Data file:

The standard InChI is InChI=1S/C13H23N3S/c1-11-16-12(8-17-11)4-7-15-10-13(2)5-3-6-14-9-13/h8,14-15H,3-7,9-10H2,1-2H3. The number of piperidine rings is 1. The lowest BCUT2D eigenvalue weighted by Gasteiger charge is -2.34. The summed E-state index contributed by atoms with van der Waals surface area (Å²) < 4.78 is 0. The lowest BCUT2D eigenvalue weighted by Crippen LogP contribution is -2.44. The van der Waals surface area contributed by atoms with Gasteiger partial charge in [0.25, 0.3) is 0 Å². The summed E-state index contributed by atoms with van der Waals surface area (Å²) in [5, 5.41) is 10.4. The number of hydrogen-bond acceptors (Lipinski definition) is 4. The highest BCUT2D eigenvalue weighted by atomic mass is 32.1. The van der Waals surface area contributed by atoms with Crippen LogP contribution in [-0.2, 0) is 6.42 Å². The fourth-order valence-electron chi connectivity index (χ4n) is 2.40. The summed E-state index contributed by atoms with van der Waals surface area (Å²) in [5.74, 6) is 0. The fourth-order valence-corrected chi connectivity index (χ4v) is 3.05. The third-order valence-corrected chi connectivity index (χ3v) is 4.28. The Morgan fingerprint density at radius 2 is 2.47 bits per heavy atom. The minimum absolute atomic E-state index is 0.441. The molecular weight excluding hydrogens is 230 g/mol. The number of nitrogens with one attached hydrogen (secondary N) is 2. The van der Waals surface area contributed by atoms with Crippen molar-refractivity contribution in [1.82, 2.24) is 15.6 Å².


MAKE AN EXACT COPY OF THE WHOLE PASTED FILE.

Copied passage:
The standard InChI is InChI=1S/C13H23N3S/c1-11-16-12(8-17-11)4-7-15-10-13(2)5-3-6-14-9-13/h8,14-15H,3-7,9-10H2,1-2H3. The number of piperidine rings is 1. The lowest BCUT2D eigenvalue weighted by Gasteiger charge is -2.34. The summed E-state index contributed by atoms with van der Waals surface area (Å²) < 4.78 is 0. The lowest BCUT2D eigenvalue weighted by Crippen LogP contribution is -2.44. The van der Waals surface area contributed by atoms with Gasteiger partial charge in [0.25, 0.3) is 0 Å². The summed E-state index contributed by atoms with van der Waals surface area (Å²) in [5, 5.41) is 10.4. The number of hydrogen-bond acceptors (Lipinski definition) is 4. The highest BCUT2D eigenvalue weighted by atomic mass is 32.1. The van der Waals surface area contributed by atoms with Crippen LogP contribution in [-0.2, 0) is 6.42 Å². The fourth-order valence-electron chi connectivity index (χ4n) is 2.40. The summed E-state index contributed by atoms with van der Waals surface area (Å²) in [5.74, 6) is 0. The fourth-order valence-corrected chi connectivity index (χ4v) is 3.05. The third-order valence-corrected chi connectivity index (χ3v) is 4.28. The Morgan fingerprint density at radius 2 is 2.47 bits per heavy atom. The minimum absolute atomic E-state index is 0.441. The molecular weight excluding hydrogens is 230 g/mol. The number of nitrogens with one attached hydrogen (secondary N) is 2. The van der Waals surface area contributed by atoms with Crippen molar-refractivity contribution in [1.82, 2.24) is 15.6 Å².